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With people home more than usual, maybe you are looking for a book to read? How about a collection of thoughtful essays: A Room Called Remember by Frederick Buechner?

I got this book because Russel Moore listed it as one of seven books that changed his life. See HERE, where Moore writes briefly about each of the seven books. In addition, this is another article by Moore about Buechner: Why You Should Read Frederick Buechner.

I’ll be honest that this book did not “wow” me as it did Moore. Yet the essays are definitely well written, providing spiritual insight into everyday life events as well as thoughtful reflection on biblical passages. While it is a distinctly Christian book, it is not “preachy.” In fact, I think an unbeliever could appreciate the book without feeling proselytized, yet still be exposed to some Christian thought, and perhaps be surprised by it. The second article I linked to above, said this about Buechner:

“Buechner doesn’t fit the standard categories. Perhaps that’s why Buechner has been able to speak to so many of us from so many different theological and experiential tribes.”

I photocopied the chapter on the Incarnation (chapter 6, “Emmanuel”) to keep in my files because I found it so good. This is an overtly theological essay, and in the intro he says it was rejected for publishing for that very reason by the magazine that solicited him to write it. I’m glad it ended up in this book! The chapter begins:

“‘For we preach Christ crucified,’ the Apostle Paul wrote to the church at Corinth, ‘a stumbling block to Jews and folly to Gentiles.’ He could as well have written ‘We preach Christ born’ or ‘We preach Christmas’ because the birth presents no fewer problems than the death does both to religious people – ‘the Jews’ – and to everybody else – ‘the Gentiles.’ Christmas is not just Mr. Pickwick dancing a reel with the old lady at Dingley Dell or Scrooge waking up the next morning a changed man. It is not just the most famous birthday of them all and not just the annual reaffirmation of Peace on Earth that it is so often reduced to so that people of many faiths or no faith can exchange Christmas cards without a qualm. On the contrary, if you do not hear in the message of Christmas something that must strike some as blasphemy and others as sheer fantasy, the chances are you have not heard the message for what it is. Emmanuel is the message in a nutshell, which is Hebrew for ‘God with us.’ Who is this God? How is he with us? That’s where the problem lies.” (page 57)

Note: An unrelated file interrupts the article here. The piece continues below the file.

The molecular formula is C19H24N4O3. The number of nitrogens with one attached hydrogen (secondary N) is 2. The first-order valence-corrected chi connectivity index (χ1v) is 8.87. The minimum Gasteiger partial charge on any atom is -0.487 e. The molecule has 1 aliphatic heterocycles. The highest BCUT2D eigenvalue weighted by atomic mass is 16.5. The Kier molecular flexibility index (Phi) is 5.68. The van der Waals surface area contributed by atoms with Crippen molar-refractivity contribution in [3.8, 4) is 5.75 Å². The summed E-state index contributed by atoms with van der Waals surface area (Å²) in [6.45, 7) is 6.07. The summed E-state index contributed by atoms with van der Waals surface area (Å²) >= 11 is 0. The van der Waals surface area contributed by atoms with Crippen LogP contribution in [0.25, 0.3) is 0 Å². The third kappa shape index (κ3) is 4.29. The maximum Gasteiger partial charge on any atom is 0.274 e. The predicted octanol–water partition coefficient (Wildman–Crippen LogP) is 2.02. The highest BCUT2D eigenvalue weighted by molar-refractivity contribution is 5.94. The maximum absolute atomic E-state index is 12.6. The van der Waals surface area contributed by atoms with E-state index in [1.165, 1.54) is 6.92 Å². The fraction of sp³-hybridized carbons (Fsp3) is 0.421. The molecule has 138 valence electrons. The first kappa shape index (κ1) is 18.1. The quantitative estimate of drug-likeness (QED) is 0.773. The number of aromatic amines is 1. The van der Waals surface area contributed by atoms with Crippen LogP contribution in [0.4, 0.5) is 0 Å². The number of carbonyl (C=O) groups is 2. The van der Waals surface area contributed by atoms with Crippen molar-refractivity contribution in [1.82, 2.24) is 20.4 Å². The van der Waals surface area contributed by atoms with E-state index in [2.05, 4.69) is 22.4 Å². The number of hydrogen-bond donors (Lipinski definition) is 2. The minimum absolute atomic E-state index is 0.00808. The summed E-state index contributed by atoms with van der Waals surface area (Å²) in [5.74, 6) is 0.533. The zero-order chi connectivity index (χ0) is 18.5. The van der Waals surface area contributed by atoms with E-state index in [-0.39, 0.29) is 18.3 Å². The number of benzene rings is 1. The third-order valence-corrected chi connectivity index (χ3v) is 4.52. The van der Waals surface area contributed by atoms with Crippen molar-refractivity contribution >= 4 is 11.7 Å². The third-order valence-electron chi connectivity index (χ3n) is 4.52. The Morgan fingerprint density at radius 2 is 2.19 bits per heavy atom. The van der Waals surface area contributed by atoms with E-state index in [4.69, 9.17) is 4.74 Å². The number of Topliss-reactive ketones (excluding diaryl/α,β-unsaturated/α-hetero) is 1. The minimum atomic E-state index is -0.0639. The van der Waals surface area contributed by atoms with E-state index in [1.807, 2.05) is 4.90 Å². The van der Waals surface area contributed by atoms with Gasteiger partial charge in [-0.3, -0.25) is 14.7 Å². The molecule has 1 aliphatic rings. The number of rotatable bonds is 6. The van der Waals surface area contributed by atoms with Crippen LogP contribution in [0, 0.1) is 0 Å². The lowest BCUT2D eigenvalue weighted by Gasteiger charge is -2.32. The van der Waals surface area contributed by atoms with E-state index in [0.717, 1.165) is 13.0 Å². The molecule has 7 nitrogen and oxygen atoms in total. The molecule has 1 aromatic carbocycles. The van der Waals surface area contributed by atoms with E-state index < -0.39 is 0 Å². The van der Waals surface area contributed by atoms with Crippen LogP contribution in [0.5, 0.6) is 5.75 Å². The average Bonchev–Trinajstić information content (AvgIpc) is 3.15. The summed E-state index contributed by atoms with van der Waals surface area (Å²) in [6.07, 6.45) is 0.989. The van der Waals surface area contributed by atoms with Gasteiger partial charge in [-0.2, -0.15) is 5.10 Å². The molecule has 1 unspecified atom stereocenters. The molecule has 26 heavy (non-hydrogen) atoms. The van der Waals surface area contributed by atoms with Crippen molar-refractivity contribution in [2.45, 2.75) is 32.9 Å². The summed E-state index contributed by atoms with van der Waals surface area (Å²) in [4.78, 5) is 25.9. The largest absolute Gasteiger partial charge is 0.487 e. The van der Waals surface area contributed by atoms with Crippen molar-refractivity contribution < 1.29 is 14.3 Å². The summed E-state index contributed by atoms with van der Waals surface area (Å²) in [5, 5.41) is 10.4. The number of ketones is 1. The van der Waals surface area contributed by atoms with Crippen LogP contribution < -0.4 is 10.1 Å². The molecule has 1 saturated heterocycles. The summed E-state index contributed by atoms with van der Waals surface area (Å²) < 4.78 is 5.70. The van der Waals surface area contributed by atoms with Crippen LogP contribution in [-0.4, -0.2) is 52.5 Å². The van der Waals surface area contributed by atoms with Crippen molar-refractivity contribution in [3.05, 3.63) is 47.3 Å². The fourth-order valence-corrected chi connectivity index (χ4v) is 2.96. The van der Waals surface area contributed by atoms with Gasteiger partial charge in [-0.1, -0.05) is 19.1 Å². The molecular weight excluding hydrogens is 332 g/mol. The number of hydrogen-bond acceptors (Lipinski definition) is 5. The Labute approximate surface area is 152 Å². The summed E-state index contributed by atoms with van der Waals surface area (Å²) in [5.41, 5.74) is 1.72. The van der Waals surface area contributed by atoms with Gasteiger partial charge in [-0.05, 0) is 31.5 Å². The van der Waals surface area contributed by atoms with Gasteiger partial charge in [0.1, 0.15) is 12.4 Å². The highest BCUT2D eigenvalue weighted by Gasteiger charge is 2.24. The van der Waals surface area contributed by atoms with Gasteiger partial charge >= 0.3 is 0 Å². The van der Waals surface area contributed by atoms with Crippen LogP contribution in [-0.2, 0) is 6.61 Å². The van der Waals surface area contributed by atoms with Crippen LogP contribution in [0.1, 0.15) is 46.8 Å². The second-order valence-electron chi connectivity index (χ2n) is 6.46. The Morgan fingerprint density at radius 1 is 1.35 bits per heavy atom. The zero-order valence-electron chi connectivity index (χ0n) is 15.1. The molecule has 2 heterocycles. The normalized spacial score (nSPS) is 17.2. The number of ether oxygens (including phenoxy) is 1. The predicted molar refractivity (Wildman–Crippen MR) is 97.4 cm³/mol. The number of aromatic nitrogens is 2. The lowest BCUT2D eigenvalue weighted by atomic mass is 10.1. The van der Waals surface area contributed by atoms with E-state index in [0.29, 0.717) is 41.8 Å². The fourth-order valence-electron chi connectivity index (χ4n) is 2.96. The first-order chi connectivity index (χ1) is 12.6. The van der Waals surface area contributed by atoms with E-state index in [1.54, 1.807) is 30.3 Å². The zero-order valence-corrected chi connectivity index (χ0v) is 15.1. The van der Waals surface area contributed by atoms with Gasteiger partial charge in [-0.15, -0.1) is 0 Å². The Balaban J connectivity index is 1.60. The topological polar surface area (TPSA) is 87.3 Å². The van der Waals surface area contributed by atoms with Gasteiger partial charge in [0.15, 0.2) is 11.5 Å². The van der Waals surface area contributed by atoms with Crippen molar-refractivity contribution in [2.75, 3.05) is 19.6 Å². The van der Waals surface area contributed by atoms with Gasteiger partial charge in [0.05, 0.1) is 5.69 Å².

During this time of uncertainty in our nation and world, these essays may be encouraging to you, pointing you to greater spiritual realities. Some of the essay titles are: Faith, Hope, Love, The Things that Make for Peace, Deliverance, and The Road Goes On.

If you’d like this paperback book, leave a comment. The good news is that usually only 2 to 4 people enter my book giveaways so you have a high chance of winning it!
— OPEN TO THOSE in the USA only, due to postage costs. —